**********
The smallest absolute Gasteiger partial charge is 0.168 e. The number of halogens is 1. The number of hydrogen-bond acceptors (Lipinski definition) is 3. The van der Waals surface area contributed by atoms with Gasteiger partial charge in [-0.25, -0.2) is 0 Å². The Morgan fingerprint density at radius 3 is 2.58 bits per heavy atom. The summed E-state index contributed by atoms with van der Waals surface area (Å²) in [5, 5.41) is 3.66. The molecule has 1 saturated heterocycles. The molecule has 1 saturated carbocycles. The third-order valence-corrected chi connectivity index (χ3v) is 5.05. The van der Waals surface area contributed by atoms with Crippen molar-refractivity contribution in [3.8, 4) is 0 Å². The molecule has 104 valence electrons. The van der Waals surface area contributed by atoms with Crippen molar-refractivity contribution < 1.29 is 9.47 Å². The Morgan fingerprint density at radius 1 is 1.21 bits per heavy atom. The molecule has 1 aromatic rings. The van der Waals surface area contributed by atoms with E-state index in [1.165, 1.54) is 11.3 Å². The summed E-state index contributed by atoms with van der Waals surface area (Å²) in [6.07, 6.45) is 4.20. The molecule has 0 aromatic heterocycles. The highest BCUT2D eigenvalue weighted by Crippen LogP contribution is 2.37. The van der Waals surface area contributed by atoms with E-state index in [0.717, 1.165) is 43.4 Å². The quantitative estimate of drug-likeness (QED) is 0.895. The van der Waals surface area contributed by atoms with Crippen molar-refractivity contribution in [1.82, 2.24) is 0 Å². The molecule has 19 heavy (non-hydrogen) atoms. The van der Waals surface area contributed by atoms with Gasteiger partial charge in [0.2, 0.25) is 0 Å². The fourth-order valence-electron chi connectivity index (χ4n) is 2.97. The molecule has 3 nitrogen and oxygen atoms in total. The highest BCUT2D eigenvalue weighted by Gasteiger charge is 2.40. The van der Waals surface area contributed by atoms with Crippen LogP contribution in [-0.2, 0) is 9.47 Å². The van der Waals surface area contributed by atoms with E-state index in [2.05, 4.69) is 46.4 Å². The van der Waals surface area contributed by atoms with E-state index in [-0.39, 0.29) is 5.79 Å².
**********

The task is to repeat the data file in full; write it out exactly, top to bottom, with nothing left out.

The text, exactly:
The smallest absolute Gasteiger partial charge is 0.168 e. The number of halogens is 1. The number of hydrogen-bond acceptors (Lipinski definition) is 3. The van der Waals surface area contributed by atoms with Gasteiger partial charge in [-0.25, -0.2) is 0 Å². The Morgan fingerprint density at radius 3 is 2.58 bits per heavy atom. The summed E-state index contributed by atoms with van der Waals surface area (Å²) in [5, 5.41) is 3.66. The molecule has 1 saturated heterocycles. The molecule has 1 saturated carbocycles. The third-order valence-corrected chi connectivity index (χ3v) is 5.05. The van der Waals surface area contributed by atoms with Crippen molar-refractivity contribution in [3.8, 4) is 0 Å². The molecule has 104 valence electrons. The van der Waals surface area contributed by atoms with Crippen molar-refractivity contribution < 1.29 is 9.47 Å². The Morgan fingerprint density at radius 1 is 1.21 bits per heavy atom. The molecule has 1 aromatic rings. The van der Waals surface area contributed by atoms with E-state index in [1.165, 1.54) is 11.3 Å². The summed E-state index contributed by atoms with van der Waals surface area (Å²) in [6.07, 6.45) is 4.20. The molecule has 0 aromatic heterocycles. The highest BCUT2D eigenvalue weighted by Crippen LogP contribution is 2.37. The van der Waals surface area contributed by atoms with E-state index in [0.717, 1.165) is 43.4 Å². The quantitative estimate of drug-likeness (QED) is 0.895. The van der Waals surface area contributed by atoms with Crippen molar-refractivity contribution in [1.82, 2.24) is 0 Å². The molecule has 19 heavy (non-hydrogen) atoms. The van der Waals surface area contributed by atoms with Gasteiger partial charge in [0.2, 0.25) is 0 Å². The fourth-order valence-electron chi connectivity index (χ4n) is 2.97. The molecule has 3 nitrogen and oxygen atoms in total. The highest BCUT2D eigenvalue weighted by Gasteiger charge is 2.40. The van der Waals surface area contributed by atoms with Crippen LogP contribution in [-0.2, 0) is 9.47 Å². The van der Waals surface area contributed by atoms with E-state index in [2.05, 4.69) is 46.4 Å². The van der Waals surface area contributed by atoms with E-state index in [-0.39, 0.29) is 5.79 Å².